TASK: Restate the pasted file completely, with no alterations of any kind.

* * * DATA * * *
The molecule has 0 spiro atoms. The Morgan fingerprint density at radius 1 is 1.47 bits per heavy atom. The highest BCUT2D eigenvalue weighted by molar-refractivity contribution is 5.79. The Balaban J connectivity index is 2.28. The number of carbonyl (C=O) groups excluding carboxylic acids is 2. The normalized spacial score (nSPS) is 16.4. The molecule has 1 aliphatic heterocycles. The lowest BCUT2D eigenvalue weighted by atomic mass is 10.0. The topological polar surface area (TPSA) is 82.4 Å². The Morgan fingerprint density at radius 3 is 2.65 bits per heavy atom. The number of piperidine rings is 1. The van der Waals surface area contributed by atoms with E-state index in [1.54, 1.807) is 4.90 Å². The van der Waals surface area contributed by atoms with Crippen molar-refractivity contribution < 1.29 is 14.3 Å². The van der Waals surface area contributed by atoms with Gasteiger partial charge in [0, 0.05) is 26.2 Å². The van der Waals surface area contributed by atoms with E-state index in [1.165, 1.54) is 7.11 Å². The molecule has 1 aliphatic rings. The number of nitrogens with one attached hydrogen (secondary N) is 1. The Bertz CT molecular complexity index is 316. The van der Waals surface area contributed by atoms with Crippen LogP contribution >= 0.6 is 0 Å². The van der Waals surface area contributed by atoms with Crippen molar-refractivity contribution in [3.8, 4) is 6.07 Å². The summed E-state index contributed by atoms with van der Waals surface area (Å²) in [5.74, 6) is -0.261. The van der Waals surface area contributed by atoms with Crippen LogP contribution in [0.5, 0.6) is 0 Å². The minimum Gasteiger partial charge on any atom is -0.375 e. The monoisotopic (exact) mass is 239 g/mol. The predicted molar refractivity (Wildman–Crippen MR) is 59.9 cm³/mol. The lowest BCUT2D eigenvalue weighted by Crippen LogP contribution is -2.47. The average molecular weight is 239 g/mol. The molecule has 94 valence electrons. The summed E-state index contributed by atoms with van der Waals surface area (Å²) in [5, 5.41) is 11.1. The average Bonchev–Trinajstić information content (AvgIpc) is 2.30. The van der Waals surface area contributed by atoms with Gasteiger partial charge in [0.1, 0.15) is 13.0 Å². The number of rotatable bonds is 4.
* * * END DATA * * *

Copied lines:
The molecule has 0 spiro atoms. The Morgan fingerprint density at radius 1 is 1.47 bits per heavy atom. The highest BCUT2D eigenvalue weighted by molar-refractivity contribution is 5.79. The Balaban J connectivity index is 2.28. The number of carbonyl (C=O) groups excluding carboxylic acids is 2. The normalized spacial score (nSPS) is 16.4. The molecule has 1 aliphatic heterocycles. The lowest BCUT2D eigenvalue weighted by atomic mass is 10.0. The topological polar surface area (TPSA) is 82.4 Å². The Morgan fingerprint density at radius 3 is 2.65 bits per heavy atom. The number of piperidine rings is 1. The van der Waals surface area contributed by atoms with E-state index in [1.54, 1.807) is 4.90 Å². The van der Waals surface area contributed by atoms with Crippen molar-refractivity contribution < 1.29 is 14.3 Å². The van der Waals surface area contributed by atoms with Gasteiger partial charge in [0, 0.05) is 26.2 Å². The van der Waals surface area contributed by atoms with E-state index in [1.165, 1.54) is 7.11 Å². The molecule has 1 aliphatic rings. The number of nitrogens with one attached hydrogen (secondary N) is 1. The Bertz CT molecular complexity index is 316. The van der Waals surface area contributed by atoms with Crippen LogP contribution >= 0.6 is 0 Å². The van der Waals surface area contributed by atoms with Crippen molar-refractivity contribution in [3.8, 4) is 6.07 Å². The summed E-state index contributed by atoms with van der Waals surface area (Å²) in [5.74, 6) is -0.261. The van der Waals surface area contributed by atoms with Crippen LogP contribution in [0.5, 0.6) is 0 Å². The minimum Gasteiger partial charge on any atom is -0.375 e. The monoisotopic (exact) mass is 239 g/mol. The predicted molar refractivity (Wildman–Crippen MR) is 59.9 cm³/mol. The lowest BCUT2D eigenvalue weighted by Crippen LogP contribution is -2.47. The average molecular weight is 239 g/mol. The molecule has 94 valence electrons. The summed E-state index contributed by atoms with van der Waals surface area (Å²) in [5, 5.41) is 11.1. The average Bonchev–Trinajstić information content (AvgIpc) is 2.30. The van der Waals surface area contributed by atoms with Gasteiger partial charge in [0.1, 0.15) is 13.0 Å². The number of rotatable bonds is 4.